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How Accurate is Fall Detection For Seniors?


The newest innovation in the medical alert business is the fall detector. It is a sensor on a medical alert button that purports to automatically detect when a wearer has fallen, and then calls a monitoring center so help can be dispatched. But many companies are refusing to use it, saying the technology is just not reliable.

Some companies think they have perfected the system and proudly offer it. Not many major medical alert company uses fall detectors as part of its systems. So who is right, does fall detection really work?

Falls are serious business for seniors. Studies show a third of all seniors will suffer a fall each year. Some 23,000 deaths are attributed to falls annually. Even if a senior survives a serious fall, it could begin a downward spiral that eventually leads to death.

This is why fall detectors arouse such strong feelings. If there were a way to accurately detect falls, then every company would offer it and it is likely that every senior would spend the extra money per month to buy it

But the criticism is strong. Fall detector use accelerometers and gyroscopes to monitor a person’s movement. Because of this, critics say false alarms are common. They say such activities as lying down, bending over, sitting down or even quick and sudden moves could trigger a false alarm. Then the user has to go through the hassle off answering a call from the monitor to tell him or her that all is well.

Another problem is that some of these systems require a user to wear more than one sensor. The more sensors, the more accurate it will be. But who wants to wear multiple sensors on their body 24 hours a day?

Some companies with medical alert systems that have fall detection do not require multiple sensors, and just have a necklace. You cannot only wear a bracelet, which is another sticking point with critics. Fall detection companies will admit they cannot detect 100% of falls. It says its track record is 95%, which is still outstanding. For example, a senior citizen or elderly person could have an undetectable fall that is a gradual slide out of a chair, which simply will not register as a fall. It’s recommended that even with the automatic detector, seniors should still press their alert button in the event of a fall.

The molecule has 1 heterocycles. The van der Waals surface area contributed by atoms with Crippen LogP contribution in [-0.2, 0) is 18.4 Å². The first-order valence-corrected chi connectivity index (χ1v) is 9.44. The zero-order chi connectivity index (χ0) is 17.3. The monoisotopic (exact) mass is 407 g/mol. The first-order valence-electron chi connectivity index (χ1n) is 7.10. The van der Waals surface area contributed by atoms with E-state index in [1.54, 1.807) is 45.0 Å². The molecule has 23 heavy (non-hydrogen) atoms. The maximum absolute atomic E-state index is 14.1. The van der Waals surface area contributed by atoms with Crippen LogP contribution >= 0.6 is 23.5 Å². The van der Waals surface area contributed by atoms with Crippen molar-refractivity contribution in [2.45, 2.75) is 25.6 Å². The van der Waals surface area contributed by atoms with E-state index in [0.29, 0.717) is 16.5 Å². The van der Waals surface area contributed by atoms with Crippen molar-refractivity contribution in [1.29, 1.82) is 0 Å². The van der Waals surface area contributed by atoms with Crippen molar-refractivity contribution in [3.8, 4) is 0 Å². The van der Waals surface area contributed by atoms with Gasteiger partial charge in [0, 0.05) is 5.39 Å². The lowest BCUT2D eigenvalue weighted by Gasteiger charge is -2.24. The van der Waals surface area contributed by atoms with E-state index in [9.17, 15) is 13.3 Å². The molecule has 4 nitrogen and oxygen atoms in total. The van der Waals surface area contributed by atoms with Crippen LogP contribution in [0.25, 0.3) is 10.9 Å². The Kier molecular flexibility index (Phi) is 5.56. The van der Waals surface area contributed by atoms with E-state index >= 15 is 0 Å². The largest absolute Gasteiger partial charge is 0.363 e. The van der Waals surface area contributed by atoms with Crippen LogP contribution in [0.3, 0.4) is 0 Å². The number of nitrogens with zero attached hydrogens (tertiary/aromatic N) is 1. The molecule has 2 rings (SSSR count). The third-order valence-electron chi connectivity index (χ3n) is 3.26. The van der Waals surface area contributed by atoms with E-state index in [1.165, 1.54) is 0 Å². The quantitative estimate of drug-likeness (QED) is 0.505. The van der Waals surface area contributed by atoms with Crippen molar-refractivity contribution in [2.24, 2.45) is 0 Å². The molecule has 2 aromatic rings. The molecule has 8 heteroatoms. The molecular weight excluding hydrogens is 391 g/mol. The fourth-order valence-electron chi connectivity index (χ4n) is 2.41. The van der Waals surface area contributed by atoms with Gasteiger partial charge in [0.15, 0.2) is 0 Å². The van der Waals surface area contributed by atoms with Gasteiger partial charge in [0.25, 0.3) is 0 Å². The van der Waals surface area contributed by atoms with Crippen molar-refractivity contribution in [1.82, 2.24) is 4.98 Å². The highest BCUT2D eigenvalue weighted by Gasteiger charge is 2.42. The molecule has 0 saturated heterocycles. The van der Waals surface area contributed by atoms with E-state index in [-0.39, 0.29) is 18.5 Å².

Another problem is that it costs more money per month to have a fall detector. Critics do not understand why anyone would pay extra for a system that is not foolproof.

Wherever you fall on this argument, it is clear that fall detection is the future of the medical alert industry. Work is ongoing to perfect the technology, and hopefully sometime soon it will be offered by all companies. The sooner help arrives to senior who has fallen, the more likely it is that they will survive. That is why this is so important.

So what should you do now? Well, if you want to wait until the technology is better, you can do that. Or if you want to be one of the early adopters, then go with an alert system that has a fall detection option. The decision is yours to make.

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